As it turns out, a glaive is one of the most often forgotten pieces of the medieval collections maintained by serious medieval weapons enthusiasts around the country. Not only is the glaive easily confused with other things, because of its cult film legacy, but it’s also a big weapon, and somewhat specialised, therefore, hard to come by. The glaive is also very old, and has passed out of popularity in favor of swords in all their forms. Many people who collect medieval weapons will have a variety of swords, and blades in a variety of cultural forms, if not genuinely from around the world. Very few have bothered to seek out any glaives.
In fact, glaive is French; it is the modern word for sword, and is poetically used in the stead of the more accepted and cliche ‘sword’ –I suppose it’s more romantic? Modern etymogology trace the roots closest to the early terms for swords, but, even in medieval times, the glaive was always used to refer to polearms, and spears. A glaive is what a spear wants to be when it grows up; while the spear is great for throwing, a glaive is meant to be wielded and held. It looks like a very fancy spear; long handle, with a blade affixed to the end.
The glaive’s blade is often wrought in designs. Typically, they were used to take riders right off a horse, without being close enough to get trampled or caught by a sword. So they were long, and they were designed to get a grip on whatever they went into. A man suffering from a piercing wound can still swing a sword, so the glaive’s design was fairly innovative. It was thin enough to get into tight crannies between plates of armor, and it was hooked, pronged, or had serrated star-shaped notches cut into it, protruding from it, etc., and wrought with ornate lacework. Ideally, the glaive would be thrust between plates of armor, securely locked into bone and gristle, and tear the rider down, making him easier to kill.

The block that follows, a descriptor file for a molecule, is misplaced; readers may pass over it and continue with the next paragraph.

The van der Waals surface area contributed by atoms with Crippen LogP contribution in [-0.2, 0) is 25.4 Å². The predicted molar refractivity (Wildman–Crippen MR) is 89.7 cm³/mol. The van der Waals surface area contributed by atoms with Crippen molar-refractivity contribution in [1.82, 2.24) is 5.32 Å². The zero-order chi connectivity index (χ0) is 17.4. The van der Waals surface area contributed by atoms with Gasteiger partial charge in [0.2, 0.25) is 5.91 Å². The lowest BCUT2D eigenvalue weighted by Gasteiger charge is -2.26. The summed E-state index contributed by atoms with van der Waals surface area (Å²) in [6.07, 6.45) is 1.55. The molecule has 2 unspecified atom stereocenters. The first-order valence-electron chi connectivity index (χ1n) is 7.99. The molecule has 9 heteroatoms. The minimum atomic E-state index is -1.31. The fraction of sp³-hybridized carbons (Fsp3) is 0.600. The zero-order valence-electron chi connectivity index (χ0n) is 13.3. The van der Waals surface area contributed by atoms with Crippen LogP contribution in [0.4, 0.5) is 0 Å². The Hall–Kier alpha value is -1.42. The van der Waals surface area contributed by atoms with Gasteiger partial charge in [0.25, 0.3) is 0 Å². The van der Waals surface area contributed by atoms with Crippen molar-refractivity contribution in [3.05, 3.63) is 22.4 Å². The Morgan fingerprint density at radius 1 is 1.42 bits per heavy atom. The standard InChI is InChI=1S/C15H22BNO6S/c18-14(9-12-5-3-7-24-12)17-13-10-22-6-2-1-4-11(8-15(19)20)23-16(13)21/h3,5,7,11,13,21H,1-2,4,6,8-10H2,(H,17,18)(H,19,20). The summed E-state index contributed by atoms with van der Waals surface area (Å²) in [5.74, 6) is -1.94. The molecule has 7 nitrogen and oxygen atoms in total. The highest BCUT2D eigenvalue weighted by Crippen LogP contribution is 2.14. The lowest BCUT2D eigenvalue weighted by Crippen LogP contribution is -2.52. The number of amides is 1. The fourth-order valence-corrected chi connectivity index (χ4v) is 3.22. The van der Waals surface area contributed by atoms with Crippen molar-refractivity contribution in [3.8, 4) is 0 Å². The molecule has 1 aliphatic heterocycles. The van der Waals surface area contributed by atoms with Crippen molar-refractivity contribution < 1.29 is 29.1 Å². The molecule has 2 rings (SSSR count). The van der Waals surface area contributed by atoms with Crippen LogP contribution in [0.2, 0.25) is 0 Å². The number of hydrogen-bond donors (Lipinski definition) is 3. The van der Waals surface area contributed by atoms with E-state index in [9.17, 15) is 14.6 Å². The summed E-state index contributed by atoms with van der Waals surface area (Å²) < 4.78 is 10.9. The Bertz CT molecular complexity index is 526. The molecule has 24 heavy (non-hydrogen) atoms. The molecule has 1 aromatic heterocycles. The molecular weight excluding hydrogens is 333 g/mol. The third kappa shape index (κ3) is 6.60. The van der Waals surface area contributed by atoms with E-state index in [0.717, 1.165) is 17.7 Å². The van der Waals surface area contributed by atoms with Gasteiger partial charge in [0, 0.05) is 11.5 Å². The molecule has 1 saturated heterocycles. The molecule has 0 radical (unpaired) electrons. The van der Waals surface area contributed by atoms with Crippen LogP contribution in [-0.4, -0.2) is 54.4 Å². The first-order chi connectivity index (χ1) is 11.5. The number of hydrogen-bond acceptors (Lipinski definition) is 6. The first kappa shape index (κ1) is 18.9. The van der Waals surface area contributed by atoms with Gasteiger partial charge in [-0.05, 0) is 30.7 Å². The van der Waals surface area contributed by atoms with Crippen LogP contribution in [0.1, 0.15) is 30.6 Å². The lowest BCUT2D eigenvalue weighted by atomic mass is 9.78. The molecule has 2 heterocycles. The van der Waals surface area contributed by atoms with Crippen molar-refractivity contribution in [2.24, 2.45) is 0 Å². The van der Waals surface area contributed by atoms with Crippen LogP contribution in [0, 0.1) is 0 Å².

An armed cavalry is death to any foot soldiers and infantry, so the evolution of the polearm probably began at spears, and went from there. The riding men were a double threat; they could trample you, or cut men down with swords. The people on the ground had to have something to kill the rider, and take the horse as much out of commission as possible, keeping the rider and horse as far away as possible in the meantime.